2.  Holds by sixteen votes to one that there has been a violation of Article 10 of the Convention;

3.  Holds unanimously

(a)  that the respondent State is to pay the applicants, within three months, for costs and expenses, 6,000 (six thousand) pounds sterling, together with any value-added tax that may be chargeable less the sums paid by way of legal aid;

(b)  that simple interest at an annual rate of 7.5% shall be payable from the expiry of the above-mentioned three months until settlement.

Done in English and in French, and delivered at a public hearing in the Human Rights Building, Strasbourg, on 25 November 1999.

Luzius Wildhaber 
  President 
 Paul Mahoney 
 Deputy Registrar

In accordance with Article 45 § 2 of the Convention and Rule 74 § 2 of the Rules of Court, the dissenting opinion of Mr Baka is annexed to this judgment.

L.W.

P.J.M.

 

DISSENTING OPINION OF JUDGE BAKA

It is not the task of an international judge to defend a national institution which clearly shows certain shortcomings. The magistrates’ power to bind over – as the Law Commission’s report on the subject explains – is based on “conduct which … is too vaguely defined; … binding-over orders when made are in terms which are too vague and are therefore potentially oppressive; … the power to imprison someone if he or she refuses to consent to be bound over is anomalous ...”. For these and other reasons the Law Commission even recommended abolition of the power to bind over.

On the other hand, it is not easy to destroy old, established institutions which are deeply rooted in a country’s legal system and have proved their usefulness over the centuries for protecting the rights of the public, as in the present case. If we look at the concrete circumstances of the case, what the applicants did according to the national courts’ finding was “a deliberate attempt to interfere with the Portman Hunt and to take the hounds out of … control ...”. They were avowed hunt saboteurs and as such they deliberately tried seriously to disturb other people’s lawfully organised pleasure and leisure activity or even make it impossible. Their action, according to the Crown Court’s findings, had not resulted in “violence or threats of violence on this occasion, so that it could not be said that any breach of the peace had been committed or threatened”. On the other hand, their action, in my opinion, definitely required an adequate and proportionate legal response in order to protect others.

I agree with the Court that this case is different from the case of Steel and Others v. the United Kingdom (judgment of 23 September 1998, Reports of Judgments and Decisions 1998-VII), in which the binding-over decision was based on breaches of the peace, while in the present case the findings against the applicants were based on behaviour contra bonos mores. In the Steel and Others case the Court was satisfied that binding-over orders had been imposed after a finding that the applicants had committed a breach of the peace, the elements of which – according to the Court’s findings – “were adequately defined by English law” (see the Steel and Others judgment, p. 2739, § 75). What I do not agree with is that “the order by which the applicants were bound over to keep the peace and not to behave contra bonos mores did not comply with the requirement of Article 10 § 2 of the Convention that it be prescribed by law” (see paragraph 41 of the judgment).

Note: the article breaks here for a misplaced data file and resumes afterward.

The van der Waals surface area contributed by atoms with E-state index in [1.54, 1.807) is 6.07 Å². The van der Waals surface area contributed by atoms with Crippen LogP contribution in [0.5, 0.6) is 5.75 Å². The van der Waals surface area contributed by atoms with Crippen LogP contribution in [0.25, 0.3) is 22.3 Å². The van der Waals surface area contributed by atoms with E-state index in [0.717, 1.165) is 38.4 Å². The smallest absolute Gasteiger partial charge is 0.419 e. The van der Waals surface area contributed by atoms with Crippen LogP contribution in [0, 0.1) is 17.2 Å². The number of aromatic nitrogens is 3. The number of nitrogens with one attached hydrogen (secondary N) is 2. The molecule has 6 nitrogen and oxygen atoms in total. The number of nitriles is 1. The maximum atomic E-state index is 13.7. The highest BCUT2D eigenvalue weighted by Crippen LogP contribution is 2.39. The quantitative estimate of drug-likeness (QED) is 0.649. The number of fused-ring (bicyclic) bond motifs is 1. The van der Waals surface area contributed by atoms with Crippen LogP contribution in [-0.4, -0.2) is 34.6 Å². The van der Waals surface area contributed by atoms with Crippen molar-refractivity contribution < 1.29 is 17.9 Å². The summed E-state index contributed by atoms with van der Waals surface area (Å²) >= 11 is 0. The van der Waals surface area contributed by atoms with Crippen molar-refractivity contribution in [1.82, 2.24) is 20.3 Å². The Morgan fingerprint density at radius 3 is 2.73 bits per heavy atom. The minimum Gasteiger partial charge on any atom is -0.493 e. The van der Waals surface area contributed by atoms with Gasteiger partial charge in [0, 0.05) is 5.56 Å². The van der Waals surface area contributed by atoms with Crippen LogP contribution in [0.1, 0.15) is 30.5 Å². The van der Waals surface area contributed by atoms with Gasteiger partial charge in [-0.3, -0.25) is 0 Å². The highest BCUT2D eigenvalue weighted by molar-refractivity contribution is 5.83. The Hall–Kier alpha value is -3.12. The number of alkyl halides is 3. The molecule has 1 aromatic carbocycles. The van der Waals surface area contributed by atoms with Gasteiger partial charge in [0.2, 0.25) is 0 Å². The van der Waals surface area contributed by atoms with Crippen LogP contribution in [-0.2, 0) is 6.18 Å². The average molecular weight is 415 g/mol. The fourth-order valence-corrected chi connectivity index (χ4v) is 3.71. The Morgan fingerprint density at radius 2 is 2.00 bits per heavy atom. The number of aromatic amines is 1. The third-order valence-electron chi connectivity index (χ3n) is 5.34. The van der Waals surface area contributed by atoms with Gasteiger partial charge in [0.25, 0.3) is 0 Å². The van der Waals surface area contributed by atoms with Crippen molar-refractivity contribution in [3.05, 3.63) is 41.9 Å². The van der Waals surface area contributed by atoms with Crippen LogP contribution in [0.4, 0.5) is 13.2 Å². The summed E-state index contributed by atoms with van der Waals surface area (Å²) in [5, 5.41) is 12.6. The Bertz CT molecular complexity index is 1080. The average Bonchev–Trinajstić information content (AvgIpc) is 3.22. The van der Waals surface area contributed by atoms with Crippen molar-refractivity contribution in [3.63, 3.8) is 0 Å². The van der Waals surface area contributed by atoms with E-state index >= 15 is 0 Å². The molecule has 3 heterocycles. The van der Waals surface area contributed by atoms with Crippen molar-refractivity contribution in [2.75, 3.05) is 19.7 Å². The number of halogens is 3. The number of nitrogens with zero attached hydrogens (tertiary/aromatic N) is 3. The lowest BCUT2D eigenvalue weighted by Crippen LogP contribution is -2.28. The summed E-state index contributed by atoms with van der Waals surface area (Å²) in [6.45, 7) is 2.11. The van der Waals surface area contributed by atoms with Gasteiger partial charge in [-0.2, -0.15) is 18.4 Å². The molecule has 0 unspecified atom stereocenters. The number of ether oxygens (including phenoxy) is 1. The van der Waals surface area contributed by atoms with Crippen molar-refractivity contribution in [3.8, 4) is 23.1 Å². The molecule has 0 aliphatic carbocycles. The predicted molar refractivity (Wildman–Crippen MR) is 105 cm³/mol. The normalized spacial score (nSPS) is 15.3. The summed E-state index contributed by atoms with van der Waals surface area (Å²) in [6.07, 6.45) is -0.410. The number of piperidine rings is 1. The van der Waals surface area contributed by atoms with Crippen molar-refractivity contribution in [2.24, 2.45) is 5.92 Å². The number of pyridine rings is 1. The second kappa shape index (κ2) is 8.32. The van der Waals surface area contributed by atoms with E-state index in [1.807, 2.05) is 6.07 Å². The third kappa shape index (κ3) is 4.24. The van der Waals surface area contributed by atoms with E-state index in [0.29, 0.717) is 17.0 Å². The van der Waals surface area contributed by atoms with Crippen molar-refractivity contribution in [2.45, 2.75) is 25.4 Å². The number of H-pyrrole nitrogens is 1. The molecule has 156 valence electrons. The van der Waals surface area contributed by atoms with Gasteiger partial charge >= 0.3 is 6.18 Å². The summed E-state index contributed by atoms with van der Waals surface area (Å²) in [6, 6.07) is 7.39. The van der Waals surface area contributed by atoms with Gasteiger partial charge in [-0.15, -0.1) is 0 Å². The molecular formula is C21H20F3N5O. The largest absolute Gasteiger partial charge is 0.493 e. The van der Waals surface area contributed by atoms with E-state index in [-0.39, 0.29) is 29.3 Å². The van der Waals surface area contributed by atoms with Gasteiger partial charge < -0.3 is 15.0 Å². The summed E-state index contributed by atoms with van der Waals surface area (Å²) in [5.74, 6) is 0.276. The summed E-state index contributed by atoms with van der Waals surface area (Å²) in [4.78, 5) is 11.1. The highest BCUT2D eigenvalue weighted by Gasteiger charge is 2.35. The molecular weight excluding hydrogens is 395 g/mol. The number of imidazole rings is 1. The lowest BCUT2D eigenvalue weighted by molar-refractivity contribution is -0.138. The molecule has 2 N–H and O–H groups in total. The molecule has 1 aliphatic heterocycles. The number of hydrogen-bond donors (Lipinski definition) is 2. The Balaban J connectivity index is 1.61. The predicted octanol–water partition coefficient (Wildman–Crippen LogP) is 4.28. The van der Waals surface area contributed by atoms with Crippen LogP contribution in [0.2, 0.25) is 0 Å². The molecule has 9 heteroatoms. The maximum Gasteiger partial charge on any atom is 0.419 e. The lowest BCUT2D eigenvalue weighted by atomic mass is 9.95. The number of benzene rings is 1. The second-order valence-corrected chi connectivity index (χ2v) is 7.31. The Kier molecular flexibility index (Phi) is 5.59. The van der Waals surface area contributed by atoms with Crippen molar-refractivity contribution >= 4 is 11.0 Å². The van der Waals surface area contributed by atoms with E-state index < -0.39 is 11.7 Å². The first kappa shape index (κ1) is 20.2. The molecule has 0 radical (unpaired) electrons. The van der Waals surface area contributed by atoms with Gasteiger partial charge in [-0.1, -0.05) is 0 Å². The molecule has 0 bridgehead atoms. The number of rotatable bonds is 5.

The Court, when analysing the “prescribed by law” requirement of Article 10 § 2, has always reiterated that “the level of precision required of the domestic legislation – which cannot in any case provide for every eventuality – depends to a considerable degree on the content of the instrument considered, the field it is designed to cover and the number and status of those to whom it is addressed”. It has pointed out also that “it is primarily for the national authorities to interpret and apply domestic law” (see the Chorherr v. Austria judgment of 25 August 1993, Series A no. 266-B, pp. 35-36, § 25).

On the basis of these elements of foreseeability, I am of the opinion that in the concrete circumstances of the case, the applicants should have known what kind of behaviour was contra bonos mores. It is true that the requirement is broadly defined, but taking into account the nature of the disturbance and the limited number of offenders, the institution of binding over to be of good behaviour imposed an unmistakable obligation on the applicants, namely to refrain from any offensive and deliberate action which could disturb the lawfully organised activity of others engaged in fox hunting. In my view, the “keep the peace or be of good behaviour” obligation has to be interpreted in the light of the specific anti-social behaviour committed by the applicants. In this context, I think that the binding-over requirement was foreseeable and enabled the applicants to a reasonable extent to behave accordingly.

On this basis, I think that the interference with the applicants’ rights under Article 10 § 2 not only served a legitimate aim but was also prescribed by law and necessary in a democratic society. Consequently, I find no breach of Article 10 of the Convention.

1-2.  Note by the Registry. Protocol No. 11 and the Rules of Court came into force on 1 November 1998.



1.  Note by the Registry. For practical reasons this annex will appear only with the final printed version of the judgment (in the official reports of selected judgments and decisions of the Court), but a copy of the Commission’s report is obtainable from the Registry.



Hashman and Harrup v. THE UNITED KINGDOM Judgment 


Hashman and Harrup v. THE UNITED KINGDOM Judgment


Hashman and Harrup v. THE UNITED KINGDOM Judgment –